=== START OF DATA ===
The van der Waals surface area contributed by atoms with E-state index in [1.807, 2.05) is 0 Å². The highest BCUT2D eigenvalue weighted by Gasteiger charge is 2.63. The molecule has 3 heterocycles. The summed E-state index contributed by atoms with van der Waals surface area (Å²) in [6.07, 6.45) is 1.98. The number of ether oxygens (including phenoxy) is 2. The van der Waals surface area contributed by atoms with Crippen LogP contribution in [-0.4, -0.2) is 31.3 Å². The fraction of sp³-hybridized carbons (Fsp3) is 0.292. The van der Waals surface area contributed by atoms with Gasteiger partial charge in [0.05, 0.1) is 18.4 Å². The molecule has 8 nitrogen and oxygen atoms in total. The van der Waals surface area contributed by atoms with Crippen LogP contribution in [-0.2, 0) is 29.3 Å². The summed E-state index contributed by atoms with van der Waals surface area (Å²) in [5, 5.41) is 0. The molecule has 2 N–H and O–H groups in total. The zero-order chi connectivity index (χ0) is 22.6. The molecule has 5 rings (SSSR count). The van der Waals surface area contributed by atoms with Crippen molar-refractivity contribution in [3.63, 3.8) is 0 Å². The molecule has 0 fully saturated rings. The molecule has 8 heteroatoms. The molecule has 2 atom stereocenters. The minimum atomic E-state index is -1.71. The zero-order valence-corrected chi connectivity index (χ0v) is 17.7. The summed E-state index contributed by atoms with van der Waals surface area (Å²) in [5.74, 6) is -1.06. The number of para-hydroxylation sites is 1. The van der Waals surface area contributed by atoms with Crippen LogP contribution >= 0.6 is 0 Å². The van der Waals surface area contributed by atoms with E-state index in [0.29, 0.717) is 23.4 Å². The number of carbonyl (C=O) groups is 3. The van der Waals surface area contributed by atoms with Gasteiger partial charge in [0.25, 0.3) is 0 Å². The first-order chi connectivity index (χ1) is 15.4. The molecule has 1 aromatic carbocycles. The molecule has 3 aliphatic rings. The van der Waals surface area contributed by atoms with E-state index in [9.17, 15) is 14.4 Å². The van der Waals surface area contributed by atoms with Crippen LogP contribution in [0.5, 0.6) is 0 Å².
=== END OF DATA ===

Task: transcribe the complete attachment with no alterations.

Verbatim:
The van der Waals surface area contributed by atoms with E-state index in [1.807, 2.05) is 0 Å². The highest BCUT2D eigenvalue weighted by Gasteiger charge is 2.63. The molecule has 3 heterocycles. The summed E-state index contributed by atoms with van der Waals surface area (Å²) in [6.07, 6.45) is 1.98. The number of ether oxygens (including phenoxy) is 2. The van der Waals surface area contributed by atoms with Crippen LogP contribution in [-0.4, -0.2) is 31.3 Å². The fraction of sp³-hybridized carbons (Fsp3) is 0.292. The van der Waals surface area contributed by atoms with Gasteiger partial charge in [0.05, 0.1) is 18.4 Å². The molecule has 8 nitrogen and oxygen atoms in total. The van der Waals surface area contributed by atoms with Crippen LogP contribution in [-0.2, 0) is 29.3 Å². The summed E-state index contributed by atoms with van der Waals surface area (Å²) in [5, 5.41) is 0. The molecule has 2 N–H and O–H groups in total. The zero-order chi connectivity index (χ0) is 22.6. The molecule has 5 rings (SSSR count). The van der Waals surface area contributed by atoms with Crippen molar-refractivity contribution in [3.63, 3.8) is 0 Å². The molecule has 0 fully saturated rings. The molecule has 8 heteroatoms. The molecule has 2 atom stereocenters. The minimum atomic E-state index is -1.71. The zero-order valence-corrected chi connectivity index (χ0v) is 17.7. The summed E-state index contributed by atoms with van der Waals surface area (Å²) in [5.74, 6) is -1.06. The number of para-hydroxylation sites is 1. The van der Waals surface area contributed by atoms with Crippen LogP contribution >= 0.6 is 0 Å². The van der Waals surface area contributed by atoms with E-state index in [0.29, 0.717) is 23.4 Å². The number of carbonyl (C=O) groups is 3. The van der Waals surface area contributed by atoms with Gasteiger partial charge in [0.25, 0.3) is 0 Å². The first-order chi connectivity index (χ1) is 15.4. The molecule has 1 aromatic carbocycles. The molecule has 3 aliphatic rings. The van der Waals surface area contributed by atoms with E-state index in [9.17, 15) is 14.4 Å². The van der Waals surface area contributed by atoms with Crippen LogP contribution in [0.5, 0.6) is 0 Å².